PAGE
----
December 3, 2020

The Pitch- Gear of the Gorloks

Sam Masterson- Sports Editor

Sam Masterson- Sports Editor

A privileged society expanded. They built through youth, relocation and generations of families. An outsider sees them as has-beens, who stand out in outfits against the liberal arts norm. On the inside they come together as warriors who support themselves because there is no one else like them who will.

There is a symbol to connect athletes. Some holster it on the side of their backpacks and others present it on top of their desks.

It is the badge of brotherhood, an indication of initiation and the emblem of an athlete.

The Gatorade bottle.

Athletes connect on many levels. They go into battle together and they share defeat and victory. Bonds grow through pursuit of a common goal: to win. These intangibles bring Webster University athletes together, and we recognize them by a green and orange water bottle.

The Gatorade bottles are like pledge pins that proud athletes sport to represent their loyalty as a Gorlok. And since my freshman year, I’ve noticed more objects that separate the athletes from other Webster students.

The Webster bookstore doesn’t sell Webster Athletics gear. They sell overpriced Under Armour apparel with the lovable, fluffy Gorlok logo on them. The Webster Athletics gear is put aside only for athletes, and all of the extras are hidden in the storage closet. I would buy shirts and hats with specific team references and the fierce head of an attacking Gorlok stitched on. But my only options are shirts that could represent the school of education just as much as athletics.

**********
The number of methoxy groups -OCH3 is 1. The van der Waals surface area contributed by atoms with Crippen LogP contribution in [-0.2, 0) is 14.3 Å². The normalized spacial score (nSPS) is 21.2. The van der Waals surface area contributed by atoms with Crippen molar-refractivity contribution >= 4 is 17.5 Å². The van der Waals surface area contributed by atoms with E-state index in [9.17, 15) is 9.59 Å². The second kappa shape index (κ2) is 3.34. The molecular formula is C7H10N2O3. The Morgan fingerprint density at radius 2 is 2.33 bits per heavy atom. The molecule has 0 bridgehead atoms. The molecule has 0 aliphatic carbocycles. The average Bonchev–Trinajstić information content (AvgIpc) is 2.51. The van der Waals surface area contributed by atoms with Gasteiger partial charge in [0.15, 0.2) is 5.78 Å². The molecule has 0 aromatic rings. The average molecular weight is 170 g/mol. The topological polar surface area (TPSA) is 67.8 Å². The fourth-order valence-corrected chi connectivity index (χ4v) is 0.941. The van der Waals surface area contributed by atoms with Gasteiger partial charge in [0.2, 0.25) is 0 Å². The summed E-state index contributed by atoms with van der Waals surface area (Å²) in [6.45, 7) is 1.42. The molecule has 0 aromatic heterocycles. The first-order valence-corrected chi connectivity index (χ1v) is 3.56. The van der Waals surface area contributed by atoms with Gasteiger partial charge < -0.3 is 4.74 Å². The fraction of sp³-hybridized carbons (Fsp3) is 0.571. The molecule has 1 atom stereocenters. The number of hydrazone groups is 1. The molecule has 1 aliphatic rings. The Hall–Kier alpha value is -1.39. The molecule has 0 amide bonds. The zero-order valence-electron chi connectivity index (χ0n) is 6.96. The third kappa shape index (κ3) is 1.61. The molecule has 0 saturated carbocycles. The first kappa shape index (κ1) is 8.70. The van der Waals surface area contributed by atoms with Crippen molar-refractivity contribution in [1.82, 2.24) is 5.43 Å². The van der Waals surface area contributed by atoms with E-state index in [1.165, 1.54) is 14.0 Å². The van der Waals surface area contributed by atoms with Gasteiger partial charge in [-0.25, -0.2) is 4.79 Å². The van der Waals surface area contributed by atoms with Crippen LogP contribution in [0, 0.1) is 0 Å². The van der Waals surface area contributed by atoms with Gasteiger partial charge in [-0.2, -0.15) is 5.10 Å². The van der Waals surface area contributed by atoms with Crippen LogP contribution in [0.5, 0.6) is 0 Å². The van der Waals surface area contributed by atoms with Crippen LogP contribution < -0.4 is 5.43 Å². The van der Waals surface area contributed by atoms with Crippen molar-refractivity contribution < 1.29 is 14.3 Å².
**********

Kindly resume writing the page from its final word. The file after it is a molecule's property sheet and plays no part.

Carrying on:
An alumni soccer player told me the team was selling some of its new practice shirts. The next day I was in Men’s Soccer Head Coach Michael Seiner’s office to buy one.

Gorlok Athletics has its own logo and I would proudly sport it in public. But it seems to be hidden from the student body. There are often people wearing clothes with the Webster logo and the creative “undefeated since 1915,” Webster football T-shirt, but those are not Webster Athletic approved.

I have a closet full of shirts to represent the St. Louis Cardinals, New York Yankees, St. Louis Blues and USA soccer. But my Webster wardrobe is limited to a single men’s soccer shirt.

Siener’s entrepreneurial T-shirt business helped me become a better fan of Webster sports. Other coaches should follow lead. Sell the Webster baseball shirts and hats that all the players wear. Make the basketball warm-up gear available to purchase so that fans can look like their favorite player.

I want to have more clothes with Webster Athletics’ blue and gold, not Mizzou’s black and gold. But right now Webster is losing.

The best part about being a fan is thinking you are actually a part of the team. And looking like the team is about the closest anyone in the stands can get.

If Webster wants to gain a greater fan base they need to give the fan base, a chance to show their support.

Share this post